See the Flutter desktop page for an overview of the current state of plugin development on desktop.
This directory contains three types of plugins:
example_plugin, which like
example/will eventually be replaced by
flutter create -t pluginsupport for desktop.
flutter_plugins, which contain desktop implementations of plugins from the flutter/plugins repository that are expected to move to an official location once the plugin APIs are sufficiently stable.
- Plugins that prototype functionality that will likely become part of Flutter itself.
Since the plugins in this repository are not intended to live here long term,
flutter tool doesn't have plugin support on all platforms yet, these
plugins are not published on pub.dev like normal Flutter plugins. Instead, you
should include them directly from this repository.
An overview of the approach for each platform is below. See the
application for an example of including optional plugins, including the changes
to each platform's runner in the corresponding platform directory.
Add local package references for the plugins you want to use to your pubspec.yaml. For example:
dependencies: ... example_plugin: path: relative/path/to/plugins/example_plugin
(On macOS, you can use a git reference instead of referencing a local copy.)
Then import it in your dart code as you would any other package:
This step does not apply to
flutter_plugins plugins, as the
Dart code for those plugins comes from the official plugin.
flutter tool now supports macOS plugins. Once the plugin is added to
flutter run will automatically manage the platform side
using CocoaPods (as with iOS plugins).
The Linux plugins in this project require the following libraries:
- GTK 3
Installation example for debian-based systems:
$ sudo apt-get install libgtk-3-dev pkg-config
make -C linux in the directory of the plugin you want to build.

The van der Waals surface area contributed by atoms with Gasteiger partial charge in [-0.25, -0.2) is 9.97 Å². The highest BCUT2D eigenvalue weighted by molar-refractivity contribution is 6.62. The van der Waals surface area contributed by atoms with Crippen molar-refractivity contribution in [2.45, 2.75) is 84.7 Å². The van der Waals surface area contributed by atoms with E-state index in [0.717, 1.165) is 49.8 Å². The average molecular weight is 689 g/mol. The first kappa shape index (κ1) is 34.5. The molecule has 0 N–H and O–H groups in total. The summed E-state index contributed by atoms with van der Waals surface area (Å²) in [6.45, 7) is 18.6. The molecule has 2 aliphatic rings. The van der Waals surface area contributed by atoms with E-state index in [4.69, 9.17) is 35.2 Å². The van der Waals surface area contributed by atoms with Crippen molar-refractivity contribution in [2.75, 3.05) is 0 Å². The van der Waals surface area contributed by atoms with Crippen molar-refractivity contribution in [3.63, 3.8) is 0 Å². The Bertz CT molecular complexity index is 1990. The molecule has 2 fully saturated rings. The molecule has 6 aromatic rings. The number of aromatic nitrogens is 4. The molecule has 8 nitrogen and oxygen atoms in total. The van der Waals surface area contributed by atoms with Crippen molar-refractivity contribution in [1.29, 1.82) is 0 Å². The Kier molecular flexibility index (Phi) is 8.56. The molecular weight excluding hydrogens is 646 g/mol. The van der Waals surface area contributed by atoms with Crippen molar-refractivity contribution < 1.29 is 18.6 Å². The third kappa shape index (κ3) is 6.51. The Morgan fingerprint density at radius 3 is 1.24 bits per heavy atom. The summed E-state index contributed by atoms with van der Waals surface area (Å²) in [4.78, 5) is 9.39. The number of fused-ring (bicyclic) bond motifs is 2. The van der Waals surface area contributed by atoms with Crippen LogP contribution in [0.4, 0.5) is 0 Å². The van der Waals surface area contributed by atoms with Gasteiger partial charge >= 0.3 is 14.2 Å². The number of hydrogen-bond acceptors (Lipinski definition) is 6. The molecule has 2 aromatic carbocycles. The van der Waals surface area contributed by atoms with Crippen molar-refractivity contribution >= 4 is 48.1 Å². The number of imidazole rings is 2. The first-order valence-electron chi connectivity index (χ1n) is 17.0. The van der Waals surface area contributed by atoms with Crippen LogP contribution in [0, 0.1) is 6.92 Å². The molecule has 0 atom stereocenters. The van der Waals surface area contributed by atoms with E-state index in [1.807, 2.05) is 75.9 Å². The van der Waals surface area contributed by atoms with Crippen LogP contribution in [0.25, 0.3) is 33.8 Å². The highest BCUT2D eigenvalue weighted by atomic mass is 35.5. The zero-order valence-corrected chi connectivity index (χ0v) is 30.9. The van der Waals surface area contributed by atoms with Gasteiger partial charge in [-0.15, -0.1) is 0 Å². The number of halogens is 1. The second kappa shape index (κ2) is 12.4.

Adding to an Application
Link the library files for the plugins you want to include into your binary.
The plugin builds in this project put the library at the top level of the
output directory (set
OUT_DIR when calling
make to set the location),
and the public header you will need in the
include/ directory next to it.
Then to register the plugin, after creating your Flutter window controller call your plugin's registrar function. For instance:
The plugin projects are designed to be built from within the solution of the application using them. Add the .vcxproj files for the plugins you want to build to your application's Runner.sln. (Opening a plugin project directly and trying to build it will not work with the current structure.)
Adding to an Application
Link the library files for the plugins you want to include into your exe. The plugin builds in this project put the library at the top level of the Plugins directory in the build output, along with their public headers.
Then add plugin registration to
Writing Your Own Plugins
You can create local packages following the model of the Windows and Linux
plugins here to use in your own projects; in particular,
is intended to serve as a starting point for new plugins. For macOS,
you should instead pass
--macos when making a plugin with
flutter create to include macOS support.
Keep in mind the notes about API stability on the Flutter desktop page
linked above. On platforms where the plugin API is still unstable, or
flutter tool support doesn't exist yet, you should expect to
need to substantially change plugins written now as the APIs evolve.